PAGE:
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H20 Vs. Gatorade

by
author image Jessica Bruso
Based in Massachusetts, Jessica Bruso has been writing since 2008. She holds a master of science degree in food policy and applied nutrition and a bachelor of arts degree in international relations, both from Tufts University.
H20 Vs. Gatorade
Most people don't exercise enough to need sports drinks. Photo Credit Jupiterimages/Goodshoot/Getty Images

Plain water can be boring, and unlike colorful sports drinks like Gatorade, it doesn't contain electrolytes to replace those you lose when you sweat. Sports drinks, however, are higher in sugars and calories, which most people don't need any more of. Which beverage is best for you depends on the length and intensity of your exercise session and your workout conditions.

Calorie and Nutrient Content

Water is calorie-free but also doesn't provide a significant amount of electrolytes, such as sodium, potassium, calcium, magnesium and chloride. An 8-ounce glass of Gatorade has about 63 calories, most of which come from the 12.8 grams of sugar in this beverage. Each glass also provides trace amounts of vitamins and minerals, including 95 milligrams of sodium, or 4 percent of the daily value, as well as 1 percent or less of the DV for potassium and calcium. Keep in mind that a bottle has more than 8 ounces, so it's easy to drink quite a few calories as you quench your thirst. Lower-calorie versions of Gatorade are available as well, containing about 19 calories and 3.1 grams of sugar per 8-ounce serving.

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Rehydration Ability

Unless you're exercising strenuously for more than an hour or in very hot conditions, water is all you need for rehydration, according to the AARP. Gatorade tends to be better for rehydration during moderately strenuous exercise, according to a study published in "Annals of the Academy of Medicine, Singapore" in April 2008. Kayakers drinking water lost more weight and had a greater perceived rate of exertion than those drinking Gatorade.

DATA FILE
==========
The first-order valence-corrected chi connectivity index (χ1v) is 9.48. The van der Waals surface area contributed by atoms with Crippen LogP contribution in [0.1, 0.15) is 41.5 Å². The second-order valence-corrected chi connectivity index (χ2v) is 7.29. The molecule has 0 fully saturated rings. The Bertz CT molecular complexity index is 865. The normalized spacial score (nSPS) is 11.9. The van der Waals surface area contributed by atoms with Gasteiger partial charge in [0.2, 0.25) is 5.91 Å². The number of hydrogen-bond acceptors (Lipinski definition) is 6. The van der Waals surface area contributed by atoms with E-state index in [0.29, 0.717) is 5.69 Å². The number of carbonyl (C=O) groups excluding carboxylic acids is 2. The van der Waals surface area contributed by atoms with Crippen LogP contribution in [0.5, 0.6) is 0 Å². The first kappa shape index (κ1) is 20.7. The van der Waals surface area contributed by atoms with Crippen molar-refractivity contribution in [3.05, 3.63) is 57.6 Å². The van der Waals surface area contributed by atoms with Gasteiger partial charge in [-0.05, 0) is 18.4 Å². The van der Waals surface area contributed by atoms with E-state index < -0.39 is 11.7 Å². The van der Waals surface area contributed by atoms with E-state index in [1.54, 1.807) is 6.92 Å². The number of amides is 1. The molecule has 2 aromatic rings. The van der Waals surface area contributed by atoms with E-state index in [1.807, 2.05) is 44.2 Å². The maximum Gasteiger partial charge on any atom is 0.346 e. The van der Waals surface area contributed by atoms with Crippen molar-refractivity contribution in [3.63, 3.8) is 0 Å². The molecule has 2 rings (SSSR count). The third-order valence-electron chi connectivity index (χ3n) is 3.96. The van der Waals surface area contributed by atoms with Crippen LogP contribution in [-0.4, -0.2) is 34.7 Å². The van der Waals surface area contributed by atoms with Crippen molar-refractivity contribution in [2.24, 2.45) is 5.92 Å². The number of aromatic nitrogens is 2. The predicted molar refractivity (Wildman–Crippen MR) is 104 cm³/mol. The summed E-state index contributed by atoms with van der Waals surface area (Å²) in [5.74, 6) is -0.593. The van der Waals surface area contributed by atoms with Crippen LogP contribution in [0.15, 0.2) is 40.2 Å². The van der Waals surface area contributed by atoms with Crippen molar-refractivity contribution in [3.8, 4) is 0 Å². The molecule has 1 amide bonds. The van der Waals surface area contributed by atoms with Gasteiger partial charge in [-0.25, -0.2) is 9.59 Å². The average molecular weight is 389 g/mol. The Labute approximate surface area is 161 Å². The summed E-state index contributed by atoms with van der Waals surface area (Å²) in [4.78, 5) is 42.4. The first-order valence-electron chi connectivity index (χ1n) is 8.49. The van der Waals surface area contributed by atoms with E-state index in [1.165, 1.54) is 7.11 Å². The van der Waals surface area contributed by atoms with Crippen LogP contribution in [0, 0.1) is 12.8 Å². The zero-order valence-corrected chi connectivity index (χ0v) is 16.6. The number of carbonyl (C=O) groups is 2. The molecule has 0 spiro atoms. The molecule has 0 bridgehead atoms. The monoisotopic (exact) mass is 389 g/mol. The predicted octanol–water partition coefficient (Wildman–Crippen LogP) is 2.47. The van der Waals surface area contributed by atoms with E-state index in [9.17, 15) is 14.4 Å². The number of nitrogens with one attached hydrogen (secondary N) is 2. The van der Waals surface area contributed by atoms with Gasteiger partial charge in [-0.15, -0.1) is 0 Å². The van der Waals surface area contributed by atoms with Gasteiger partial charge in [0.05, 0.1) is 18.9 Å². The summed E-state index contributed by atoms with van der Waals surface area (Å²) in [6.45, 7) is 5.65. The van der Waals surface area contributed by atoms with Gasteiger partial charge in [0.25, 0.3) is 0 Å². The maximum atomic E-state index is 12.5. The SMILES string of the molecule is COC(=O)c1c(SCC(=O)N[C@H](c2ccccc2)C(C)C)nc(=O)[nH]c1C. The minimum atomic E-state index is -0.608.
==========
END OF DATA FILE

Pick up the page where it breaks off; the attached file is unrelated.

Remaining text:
Exercise Improvements

Gatorade may be able to help you exercise longer than if you drank water, according to a study published in "Applied Physiology, Nutrition and Metabolism" in April 2008. Cyclists who drank Gatorade were better able to exercise and maintain their levels of leg force for two hours in the heat than those who drank water or didn't drink any beverage. A low-sodium version of a sports drink wasn't any more beneficial than water, however, so the sodium may be potentially responsible for these effects. Another study, published in the "Serbian Journal of Sports Sciences" in March 2011, also found performance-enhancing benefits for Gatorade compared to flavored water. It appears Gatorade helps keep your heart rate low and limits the accumulation of lactic acid, helping delay fatigue so you can exercise longer.

Potential Side Effects

Although Gatorade may be better than water for rehydration and exercise endurance, it has some potential adverse effects. A study published in the "International Journal of Sports Medicine" in May 2005 found that runners who used sports drinks to rehydrate during a 39.6-mile run in cool temperatures were more likely to experience gastrointestinal issues, such as gas and acid reflux, than those who drank mineral water instead. There wasn't a difference in performance between the two groups. Unlike water, Gatorade may also increase the erosion of your teeth, according to a study published in the "Journal of Contemporary Dental Practice" in 2007. That study concluded Gatorade had more erosive potential than cola.

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